President Obama’s trip to the 2012 battleground of New Hampshire today may be an “official” excursion on the taxpayers’ dime, but the political posturing is unmistakable.
Heading to a state where the official motto is “live free or die” to talk taxes just hours after the super-failure of the supercommittee to reach consensus on the same topic, Obama will try to reclaim control of the narrative, appealing to the state’s independent-minded voters who are known to favor pragmatism and compromise.
As ABC News’ Mary Bruce notes, Obama will make a pitch for extending and expanding a soon-to-expire payroll tax cut for 160 million workers and imposing new payroll tax cuts for some small business employers.
On the surface, cutting taxes, or at least avoiding an increase for millions of Americans, seems like it would garner bipartisan — especially Republican — support. And that’s precisely the point, the White House says it hopes to make.
“If Congress fails to act to extend the current payroll tax cut, a typical family making $50,000 per year would see their taxes rise by $1,000 at the beginning of next year, at a time when families are struggling to make ends meet,” White House press secretary Jay Carney said Monday.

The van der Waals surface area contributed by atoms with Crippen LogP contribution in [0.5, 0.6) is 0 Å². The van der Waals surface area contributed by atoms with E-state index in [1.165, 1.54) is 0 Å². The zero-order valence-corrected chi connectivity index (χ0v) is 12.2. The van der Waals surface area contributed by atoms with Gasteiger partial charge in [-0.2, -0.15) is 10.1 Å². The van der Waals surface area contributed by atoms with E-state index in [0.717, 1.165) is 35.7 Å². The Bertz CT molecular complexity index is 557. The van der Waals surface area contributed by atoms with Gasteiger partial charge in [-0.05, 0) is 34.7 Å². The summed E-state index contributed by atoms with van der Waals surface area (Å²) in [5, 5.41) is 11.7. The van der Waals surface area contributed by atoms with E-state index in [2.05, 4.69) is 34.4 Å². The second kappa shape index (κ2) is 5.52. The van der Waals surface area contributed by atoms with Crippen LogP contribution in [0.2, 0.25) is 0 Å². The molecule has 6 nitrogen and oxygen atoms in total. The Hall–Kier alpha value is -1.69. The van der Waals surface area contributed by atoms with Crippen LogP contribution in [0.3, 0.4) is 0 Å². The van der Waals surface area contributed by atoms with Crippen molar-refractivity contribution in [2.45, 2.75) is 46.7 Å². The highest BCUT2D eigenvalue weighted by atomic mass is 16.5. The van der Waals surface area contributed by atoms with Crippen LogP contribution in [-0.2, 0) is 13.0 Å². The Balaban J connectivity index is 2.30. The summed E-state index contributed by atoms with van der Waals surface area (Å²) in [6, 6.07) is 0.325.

But some Republicans — including GOP frontrunner Mitt Romney, who leads Obama by as many as 10 points in a recent match-up in the Granite State — have been cool to the idea. Which is a fact Democrats and the Obama re-election campaign are eager to point out.
When asked about the payroll tax cut extension during the Bloomberg debate in Hanover, N.H. last month, Romney said a payroll tax cut extension wouldn’t help create jobs or improve the economy.
“If you give a temporary change to the payroll tax, and you say ‘we’re going to extend this for a year or two,’ employers do not hire people for a year or two,” Romney said.
“I don’t like temporary little Band-Aids,” he added. “I want to fundamentally restructure America’s foundation economically.”
The line has become fodder for Democratic attacks.
Still, Romney holds a 15-point lead over Obama among independents in New Hampshire, according to a recent Bloomberg poll conducted Nov. 10-11. The poll has a margin of error of plus or minus five percentage points.
And with his first TV ad of the cycle attacking Obama airing across New Hampshire today, Romney is gunning to solidify that lead by reminding voters of their lingering economic woes.
Meanwhile, Team Obama is banking on the expectation that Romney’s “Band-Aid” position will backfire, especially in a state that generally eschews taxes on the middle class — New Hampshire lacks a general sales tax and individual income tax.
The same Bloomberg poll found Obama’s plan to pay for his payroll tax cut — asking wealthier Americans to pay more — draws a plurality of support among Granite State voters.